The development of Peyer’s patches requires the binding and activation of LT-β receptor with LT-α1-β2 complex. Experiments involving transgenic mice have shown that the absence of LT-α resulted in the lack of Peyer’s patches and other lymph nodes. The lack of Peyer’s patches and other lymph nodes have also been shown to reduce levels of Ig-A. Being the most produced immunoglobulin, Ig-A protects against mucosal pathogens by regulating bacterial growth and inhibiting antigen adhesion to the intestine under normal conditions. Reduced levels of Ig-A greatly diminishes gut immune regulation and deregulate protection against microbes, thereby emphasizing the importance of LT-mediated response for the expression of Ig-A.
Discovered by Granger and his research group in 1960, LT-alpha was known as lymphotoxin. As years progressed, its name was changed to tumor necrosis factor-beta (TNF-β). Later discovery of LT-β and LT-α1-β2 complex prompted the disposal of TNF-β and the subdivision of LT into two classes: LT-α and LT-β.
Lymphotoxin alpha has been shown to interact with LTB.
- ↑ 1.0 1.1 1.2 1.3 Nedwin GE, Naylor SL, Sakaguchi AY, Smith D, Jarrett-Nedwin J, Pennica D, Goeddel DV, Gray PW (September 1985). "Human lymphotoxin and tumor necrosis factor genes: structure, homology and chromosomal localization". Nucleic Acids Research. 13 (17): 6361–73. doi:10.1093/nar/13.17.6361. PMC 321958. PMID 2995927.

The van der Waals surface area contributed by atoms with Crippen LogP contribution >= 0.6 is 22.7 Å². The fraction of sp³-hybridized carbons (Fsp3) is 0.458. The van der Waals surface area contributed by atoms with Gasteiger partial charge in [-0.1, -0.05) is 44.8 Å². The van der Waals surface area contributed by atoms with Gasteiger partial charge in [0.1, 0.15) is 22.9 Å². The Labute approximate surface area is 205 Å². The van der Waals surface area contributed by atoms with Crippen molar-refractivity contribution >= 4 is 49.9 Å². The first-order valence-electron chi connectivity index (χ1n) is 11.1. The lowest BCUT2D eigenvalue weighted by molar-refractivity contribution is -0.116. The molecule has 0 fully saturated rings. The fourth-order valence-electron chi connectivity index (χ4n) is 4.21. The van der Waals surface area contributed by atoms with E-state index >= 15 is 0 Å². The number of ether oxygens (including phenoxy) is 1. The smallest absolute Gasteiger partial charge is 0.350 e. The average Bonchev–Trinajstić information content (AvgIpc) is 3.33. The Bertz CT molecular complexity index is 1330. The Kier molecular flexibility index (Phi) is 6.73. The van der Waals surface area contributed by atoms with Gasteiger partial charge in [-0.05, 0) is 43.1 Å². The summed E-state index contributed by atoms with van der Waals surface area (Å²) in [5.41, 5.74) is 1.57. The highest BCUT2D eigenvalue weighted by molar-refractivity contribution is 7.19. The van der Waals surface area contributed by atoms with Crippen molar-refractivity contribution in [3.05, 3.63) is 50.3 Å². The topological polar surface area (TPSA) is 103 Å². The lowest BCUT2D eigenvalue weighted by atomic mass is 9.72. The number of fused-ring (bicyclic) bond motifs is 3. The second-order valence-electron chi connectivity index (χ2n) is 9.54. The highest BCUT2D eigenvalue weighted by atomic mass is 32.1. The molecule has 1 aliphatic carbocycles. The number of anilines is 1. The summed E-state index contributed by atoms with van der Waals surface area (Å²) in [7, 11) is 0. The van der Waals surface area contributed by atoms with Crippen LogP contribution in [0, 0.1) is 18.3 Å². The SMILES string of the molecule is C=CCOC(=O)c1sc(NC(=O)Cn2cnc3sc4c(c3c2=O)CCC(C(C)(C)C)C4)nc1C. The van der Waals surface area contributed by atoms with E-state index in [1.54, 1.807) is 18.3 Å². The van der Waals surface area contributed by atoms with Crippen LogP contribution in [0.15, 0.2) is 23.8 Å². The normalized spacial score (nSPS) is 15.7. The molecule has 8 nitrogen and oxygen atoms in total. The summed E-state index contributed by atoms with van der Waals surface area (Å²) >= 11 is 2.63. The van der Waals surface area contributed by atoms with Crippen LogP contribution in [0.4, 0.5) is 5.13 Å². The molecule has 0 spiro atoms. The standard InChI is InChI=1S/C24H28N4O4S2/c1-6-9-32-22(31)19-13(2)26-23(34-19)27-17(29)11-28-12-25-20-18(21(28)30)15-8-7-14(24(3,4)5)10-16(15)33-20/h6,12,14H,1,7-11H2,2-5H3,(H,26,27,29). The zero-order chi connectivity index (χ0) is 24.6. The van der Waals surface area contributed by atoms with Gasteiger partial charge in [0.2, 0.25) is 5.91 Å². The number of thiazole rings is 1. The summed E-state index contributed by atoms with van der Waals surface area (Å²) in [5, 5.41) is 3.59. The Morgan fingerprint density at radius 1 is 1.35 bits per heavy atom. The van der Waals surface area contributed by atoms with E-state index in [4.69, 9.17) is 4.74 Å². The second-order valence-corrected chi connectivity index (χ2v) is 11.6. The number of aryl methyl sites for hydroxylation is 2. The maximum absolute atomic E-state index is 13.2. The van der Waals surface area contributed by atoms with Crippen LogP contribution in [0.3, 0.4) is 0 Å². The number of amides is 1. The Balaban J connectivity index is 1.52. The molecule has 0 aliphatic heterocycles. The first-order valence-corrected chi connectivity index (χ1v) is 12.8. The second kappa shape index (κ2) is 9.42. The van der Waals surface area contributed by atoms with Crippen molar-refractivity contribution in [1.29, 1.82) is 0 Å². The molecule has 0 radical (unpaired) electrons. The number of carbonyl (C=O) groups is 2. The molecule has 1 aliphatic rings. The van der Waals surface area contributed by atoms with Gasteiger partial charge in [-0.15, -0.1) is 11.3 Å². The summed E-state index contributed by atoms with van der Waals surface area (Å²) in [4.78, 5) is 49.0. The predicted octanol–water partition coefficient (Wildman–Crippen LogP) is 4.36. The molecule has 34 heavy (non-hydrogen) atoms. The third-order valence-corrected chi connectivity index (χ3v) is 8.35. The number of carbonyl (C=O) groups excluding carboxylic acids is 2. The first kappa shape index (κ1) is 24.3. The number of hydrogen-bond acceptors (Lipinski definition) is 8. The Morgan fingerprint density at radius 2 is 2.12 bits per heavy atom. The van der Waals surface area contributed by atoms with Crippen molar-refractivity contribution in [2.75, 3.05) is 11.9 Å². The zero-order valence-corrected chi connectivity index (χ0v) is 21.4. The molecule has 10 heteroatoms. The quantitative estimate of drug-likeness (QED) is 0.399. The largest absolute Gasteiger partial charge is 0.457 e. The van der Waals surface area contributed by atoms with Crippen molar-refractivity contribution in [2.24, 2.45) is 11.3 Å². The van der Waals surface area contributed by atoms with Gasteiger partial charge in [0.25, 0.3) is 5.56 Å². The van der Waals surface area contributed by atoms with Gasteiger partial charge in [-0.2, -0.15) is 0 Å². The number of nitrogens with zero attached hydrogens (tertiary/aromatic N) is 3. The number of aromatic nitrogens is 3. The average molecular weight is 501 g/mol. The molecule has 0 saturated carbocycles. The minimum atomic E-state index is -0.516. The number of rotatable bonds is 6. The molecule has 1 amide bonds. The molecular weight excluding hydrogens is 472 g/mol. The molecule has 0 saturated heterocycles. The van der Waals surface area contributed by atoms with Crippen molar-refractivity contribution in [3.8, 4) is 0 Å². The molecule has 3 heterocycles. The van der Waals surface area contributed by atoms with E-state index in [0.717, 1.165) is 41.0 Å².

- ↑ 2.0 2.1 Aggarwal BB, Eessalu TE, Hass PE (February 1986). "Characterization of receptors for human tumour necrosis factor and their regulation by gamma-interferon". Nature. 318 (6047): 665–7. doi:10.1038/318665a0. PMID 3001529.
- ↑ 3.0 3.1 3.2 3.3 3.4 3.5 Ruddle NH (April 2014). "Lymphotoxin and TNF: how it all began-a tribute to the travelers". Cytokine & Growth Factor Reviews. 25 (2): 83–9. doi:10.1016/j.cytogfr.2014.02.001. PMC 4027955. PMID 24636534.
- ↑ 4.0 4.1 4.2 Ngo VN, Korner H, Gunn MD, Schmidt KN, Riminton DS, Cooper MD, Browning JL, Sedgwick JD, Cyster JG (January 1999). "Lymphotoxin alpha/beta and tumor necrosis factor are required for stromal cell expression of homing chemokines in B and T cell areas of the spleen". The Journal of Experimental Medicine. 189 (2): 403–12. doi:10.1084/jem.189.2.403. PMC 2192983. PMID 9892622.
- ↑ 5.0 5.1 5.2 5.3 5.4 Gubernatorova EO, Tumanov AV (November 2016). "Tumor Necrosis Factor and Lymphotoxin in Regulation of Intestinal Inflammation". Biochemistry. Biokhimiia. 81 (11): 1309–1325. doi:10.1134/S0006297916110092. PMID 27914457.